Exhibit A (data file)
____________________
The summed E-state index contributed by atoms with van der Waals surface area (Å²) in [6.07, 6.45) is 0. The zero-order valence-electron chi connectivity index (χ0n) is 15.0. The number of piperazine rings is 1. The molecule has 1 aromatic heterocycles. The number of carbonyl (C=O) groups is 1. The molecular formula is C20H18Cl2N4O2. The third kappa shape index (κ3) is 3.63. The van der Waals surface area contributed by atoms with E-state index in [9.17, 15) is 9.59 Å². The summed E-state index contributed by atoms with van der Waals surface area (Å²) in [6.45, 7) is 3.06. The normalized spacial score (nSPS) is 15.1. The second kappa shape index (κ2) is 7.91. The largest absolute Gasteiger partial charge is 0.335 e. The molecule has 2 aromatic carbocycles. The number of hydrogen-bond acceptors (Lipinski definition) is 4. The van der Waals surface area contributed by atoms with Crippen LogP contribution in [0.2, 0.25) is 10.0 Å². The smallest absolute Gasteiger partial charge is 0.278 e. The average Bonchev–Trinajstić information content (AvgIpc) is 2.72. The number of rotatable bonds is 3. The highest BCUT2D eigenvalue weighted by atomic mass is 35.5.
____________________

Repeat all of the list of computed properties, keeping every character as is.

The summed E-state index contributed by atoms with van der Waals surface area (Å²) in [6.07, 6.45) is 0. The zero-order valence-electron chi connectivity index (χ0n) is 15.0. The number of piperazine rings is 1. The molecule has 1 aromatic heterocycles. The number of carbonyl (C=O) groups is 1. The molecular formula is C20H18Cl2N4O2. The third kappa shape index (κ3) is 3.63. The van der Waals surface area contributed by atoms with E-state index in [9.17, 15) is 9.59 Å². The summed E-state index contributed by atoms with van der Waals surface area (Å²) in [6.45, 7) is 3.06. The normalized spacial score (nSPS) is 15.1. The second kappa shape index (κ2) is 7.91. The largest absolute Gasteiger partial charge is 0.335 e. The molecule has 2 aromatic carbocycles. The number of hydrogen-bond acceptors (Lipinski definition) is 4. The van der Waals surface area contributed by atoms with Crippen LogP contribution in [0.2, 0.25) is 10.0 Å². The smallest absolute Gasteiger partial charge is 0.278 e. The average Bonchev–Trinajstić information content (AvgIpc) is 2.72. The number of rotatable bonds is 3. The highest BCUT2D eigenvalue weighted by atomic mass is 35.5.